Ash clouds, hurricanes, snowstorms… The 21st century seems intent on showing us that the natural world still holds sway over the doings of mere mortals, despite our technological savvy.
Do you know your rights when it comes to travel cancellations and delays? Having been at the mercy of not only the weather but of air traffic control strikes several times over the past few years, I’m still amazed by how little I really know about what I’m entitled to when it comes to travel disruption. But with airlines, holiday companies and hotels often all-too-keen to evade their responsibilities, we’re being urged to ensure that we do fully investigate our rights when something goes wrong.
The good news is that if you're flying with an airline based in the European Union, or with a non-EU airline that is flying from an EU airport, you may now be entitled to compensation if your flight is delayed by more than three hours, not just if it’s cancelled (EC Regulation 261/2004).
Many people are confused as to what their travel insurance covers and doesn’t cover. For instance, even if you choose to cancel a holiday due to dramatically adverse weather such as a hurricane, or a bomb threat or civil unrest, you won’t be able to claim unless the Foreign and Commonwealth Office (fco.org.uk) has actually warned against travelling to the destination in question. You should always ask though – some airlines might let customers delay their trip and rebook for another time, subject to availability, while others will refuse to budge. Be warned that these days some airlines have ash cloud exclusions.
With insurance policy wording often longwinded and sometimes difficult to decode, where can we look for help in the quagmire? There are several very good sources of advice and information, including the website of consumer rights champion Which (which.co.uk). You have to pay for full access to the site, but it may a wise investment – its Travel Rights section has clear guides on your legal protection and what to do if things go wrong, including flights, ferries, trains, cruises and package holidays.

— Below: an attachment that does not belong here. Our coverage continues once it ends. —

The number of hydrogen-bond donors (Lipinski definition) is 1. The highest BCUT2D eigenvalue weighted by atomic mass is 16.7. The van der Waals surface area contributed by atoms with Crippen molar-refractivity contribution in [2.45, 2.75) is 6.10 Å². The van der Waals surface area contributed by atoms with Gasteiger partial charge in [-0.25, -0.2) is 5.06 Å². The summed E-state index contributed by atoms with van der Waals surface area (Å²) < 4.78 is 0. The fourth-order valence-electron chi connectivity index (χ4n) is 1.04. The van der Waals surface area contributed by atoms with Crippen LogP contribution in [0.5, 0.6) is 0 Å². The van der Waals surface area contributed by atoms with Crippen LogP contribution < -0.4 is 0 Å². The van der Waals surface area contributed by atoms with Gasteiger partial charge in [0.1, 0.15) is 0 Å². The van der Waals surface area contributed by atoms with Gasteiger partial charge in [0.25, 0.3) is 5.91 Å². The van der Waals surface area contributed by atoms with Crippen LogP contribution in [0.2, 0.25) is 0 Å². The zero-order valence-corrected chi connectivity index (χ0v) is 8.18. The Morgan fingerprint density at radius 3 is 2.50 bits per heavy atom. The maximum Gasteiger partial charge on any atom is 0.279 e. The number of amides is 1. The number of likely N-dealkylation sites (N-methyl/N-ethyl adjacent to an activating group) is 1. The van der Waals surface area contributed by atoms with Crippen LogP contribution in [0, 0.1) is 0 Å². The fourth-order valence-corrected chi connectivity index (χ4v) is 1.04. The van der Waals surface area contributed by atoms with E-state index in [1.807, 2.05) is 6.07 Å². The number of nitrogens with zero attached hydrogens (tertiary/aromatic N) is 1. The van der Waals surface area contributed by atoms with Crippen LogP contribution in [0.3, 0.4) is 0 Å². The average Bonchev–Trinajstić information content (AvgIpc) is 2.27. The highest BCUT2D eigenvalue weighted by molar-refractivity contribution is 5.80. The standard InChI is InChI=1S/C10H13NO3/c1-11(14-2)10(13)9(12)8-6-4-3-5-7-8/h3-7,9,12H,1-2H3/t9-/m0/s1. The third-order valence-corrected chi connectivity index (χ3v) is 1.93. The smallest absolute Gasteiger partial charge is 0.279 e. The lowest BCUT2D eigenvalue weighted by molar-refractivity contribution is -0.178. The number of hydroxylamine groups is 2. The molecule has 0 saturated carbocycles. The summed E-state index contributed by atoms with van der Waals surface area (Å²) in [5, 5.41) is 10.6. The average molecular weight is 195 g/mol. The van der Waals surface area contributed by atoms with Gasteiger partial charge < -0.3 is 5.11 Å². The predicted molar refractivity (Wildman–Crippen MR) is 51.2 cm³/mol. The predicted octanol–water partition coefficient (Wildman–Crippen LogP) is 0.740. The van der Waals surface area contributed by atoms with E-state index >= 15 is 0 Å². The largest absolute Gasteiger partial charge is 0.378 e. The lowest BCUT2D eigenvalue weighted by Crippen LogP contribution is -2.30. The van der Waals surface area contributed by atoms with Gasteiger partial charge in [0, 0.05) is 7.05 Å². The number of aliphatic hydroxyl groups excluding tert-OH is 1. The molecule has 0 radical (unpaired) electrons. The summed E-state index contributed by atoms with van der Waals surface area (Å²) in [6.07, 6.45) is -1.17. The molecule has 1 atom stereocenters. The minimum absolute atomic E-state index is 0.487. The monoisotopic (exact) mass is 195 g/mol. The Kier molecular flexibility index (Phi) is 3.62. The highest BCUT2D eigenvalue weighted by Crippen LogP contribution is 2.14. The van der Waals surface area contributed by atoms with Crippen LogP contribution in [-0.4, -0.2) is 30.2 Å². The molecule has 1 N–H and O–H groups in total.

Another fantastic source of up-to-date information on passenger rights (refunds, compensation, and food and drink vouchers) for those whose flight is delayed, cancelled or overbooked is the Civil Aviation Authority (caa.co.uk/passengers), which has a template letter for beginning a claim against an airline. Travel trade body ABTA (abta.com) has a consumer zone that is particularly useful if you've booked a holiday with an ABTA member, who must abide by its Code of Conduct when it comes to amending bookings, responding to complaints and so on. Other useful topics include financial compensation for ruined holidays.
Lastly, there’s the Citizens Advice Bureau's Adviceguide (adviceguide.org.uk), a goldmine of travel advice whether you're travelling independently or on a package, or HolidayTravelWatch (holidaytravelwatch.net), with information on dealing with problems while you're away on a package holiday and following up claims when you're home.
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